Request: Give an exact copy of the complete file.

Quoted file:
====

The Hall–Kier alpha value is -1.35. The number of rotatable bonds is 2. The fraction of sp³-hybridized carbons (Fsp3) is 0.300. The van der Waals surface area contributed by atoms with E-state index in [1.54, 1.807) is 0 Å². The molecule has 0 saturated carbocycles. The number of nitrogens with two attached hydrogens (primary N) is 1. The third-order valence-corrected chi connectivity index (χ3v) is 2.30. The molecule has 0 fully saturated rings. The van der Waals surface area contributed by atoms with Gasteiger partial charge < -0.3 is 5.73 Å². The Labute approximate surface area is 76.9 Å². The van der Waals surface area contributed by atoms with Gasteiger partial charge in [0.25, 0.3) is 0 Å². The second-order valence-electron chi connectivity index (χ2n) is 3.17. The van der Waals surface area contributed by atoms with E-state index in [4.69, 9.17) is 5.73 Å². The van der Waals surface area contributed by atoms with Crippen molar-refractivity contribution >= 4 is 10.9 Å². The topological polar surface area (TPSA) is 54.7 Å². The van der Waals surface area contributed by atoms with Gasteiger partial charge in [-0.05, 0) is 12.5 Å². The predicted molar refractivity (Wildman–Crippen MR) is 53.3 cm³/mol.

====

The Hall–Kier alpha value is -1.35. The number of rotatable bonds is 2. The fraction of sp³-hybridized carbons (Fsp3) is 0.300. The van der Waals surface area contributed by atoms with E-state index in [1.54, 1.807) is 0 Å². The molecule has 0 saturated carbocycles. The number of nitrogens with two attached hydrogens (primary N) is 1. The third-order valence-corrected chi connectivity index (χ3v) is 2.30. The molecule has 0 fully saturated rings. The van der Waals surface area contributed by atoms with Gasteiger partial charge < -0.3 is 5.73 Å². The Labute approximate surface area is 76.9 Å². The van der Waals surface area contributed by atoms with Gasteiger partial charge in [0.25, 0.3) is 0 Å². The second-order valence-electron chi connectivity index (χ2n) is 3.17. The van der Waals surface area contributed by atoms with E-state index in [4.69, 9.17) is 5.73 Å². The van der Waals surface area contributed by atoms with Crippen molar-refractivity contribution >= 4 is 10.9 Å². The topological polar surface area (TPSA) is 54.7 Å². The van der Waals surface area contributed by atoms with Gasteiger partial charge in [-0.05, 0) is 12.5 Å². The predicted molar refractivity (Wildman–Crippen MR) is 53.3 cm³/mol.